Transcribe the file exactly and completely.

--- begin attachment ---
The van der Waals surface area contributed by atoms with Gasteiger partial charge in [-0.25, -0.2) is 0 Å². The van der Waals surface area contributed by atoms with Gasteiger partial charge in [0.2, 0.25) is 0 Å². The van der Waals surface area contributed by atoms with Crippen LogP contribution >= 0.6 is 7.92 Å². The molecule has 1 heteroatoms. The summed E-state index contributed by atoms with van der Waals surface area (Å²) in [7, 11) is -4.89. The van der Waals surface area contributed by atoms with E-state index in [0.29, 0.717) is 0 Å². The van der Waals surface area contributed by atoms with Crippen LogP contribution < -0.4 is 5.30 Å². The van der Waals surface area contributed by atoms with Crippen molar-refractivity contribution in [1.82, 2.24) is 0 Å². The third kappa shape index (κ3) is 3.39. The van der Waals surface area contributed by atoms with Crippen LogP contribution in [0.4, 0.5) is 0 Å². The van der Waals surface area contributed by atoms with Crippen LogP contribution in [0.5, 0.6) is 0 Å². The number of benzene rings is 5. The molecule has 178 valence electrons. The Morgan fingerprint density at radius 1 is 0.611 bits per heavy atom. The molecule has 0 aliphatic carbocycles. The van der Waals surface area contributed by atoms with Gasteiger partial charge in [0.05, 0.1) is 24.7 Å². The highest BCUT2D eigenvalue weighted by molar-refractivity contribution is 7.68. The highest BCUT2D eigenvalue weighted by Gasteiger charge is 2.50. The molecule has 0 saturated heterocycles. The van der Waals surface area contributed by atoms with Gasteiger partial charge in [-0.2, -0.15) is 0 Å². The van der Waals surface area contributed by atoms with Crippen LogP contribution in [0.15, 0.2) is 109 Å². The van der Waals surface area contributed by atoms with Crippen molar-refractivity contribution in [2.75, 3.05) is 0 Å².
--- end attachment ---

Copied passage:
The van der Waals surface area contributed by atoms with Gasteiger partial charge in [-0.25, -0.2) is 0 Å². The van der Waals surface area contributed by atoms with Gasteiger partial charge in [0.2, 0.25) is 0 Å². The van der Waals surface area contributed by atoms with Crippen LogP contribution >= 0.6 is 7.92 Å². The molecule has 1 heteroatoms. The summed E-state index contributed by atoms with van der Waals surface area (Å²) in [7, 11) is -4.89. The van der Waals surface area contributed by atoms with E-state index in [0.29, 0.717) is 0 Å². The van der Waals surface area contributed by atoms with Crippen LogP contribution < -0.4 is 5.30 Å². The van der Waals surface area contributed by atoms with Crippen molar-refractivity contribution in [1.82, 2.24) is 0 Å². The third kappa shape index (κ3) is 3.39. The van der Waals surface area contributed by atoms with Crippen LogP contribution in [0.4, 0.5) is 0 Å². The van der Waals surface area contributed by atoms with Crippen LogP contribution in [0.5, 0.6) is 0 Å². The number of benzene rings is 5. The molecule has 178 valence electrons. The Morgan fingerprint density at radius 1 is 0.611 bits per heavy atom. The molecule has 0 aliphatic carbocycles. The van der Waals surface area contributed by atoms with Gasteiger partial charge in [0.05, 0.1) is 24.7 Å². The highest BCUT2D eigenvalue weighted by molar-refractivity contribution is 7.68. The highest BCUT2D eigenvalue weighted by Gasteiger charge is 2.50. The molecule has 0 saturated heterocycles. The van der Waals surface area contributed by atoms with Gasteiger partial charge in [-0.2, -0.15) is 0 Å². The van der Waals surface area contributed by atoms with Crippen LogP contribution in [0.15, 0.2) is 109 Å². The van der Waals surface area contributed by atoms with Crippen molar-refractivity contribution in [2.75, 3.05) is 0 Å².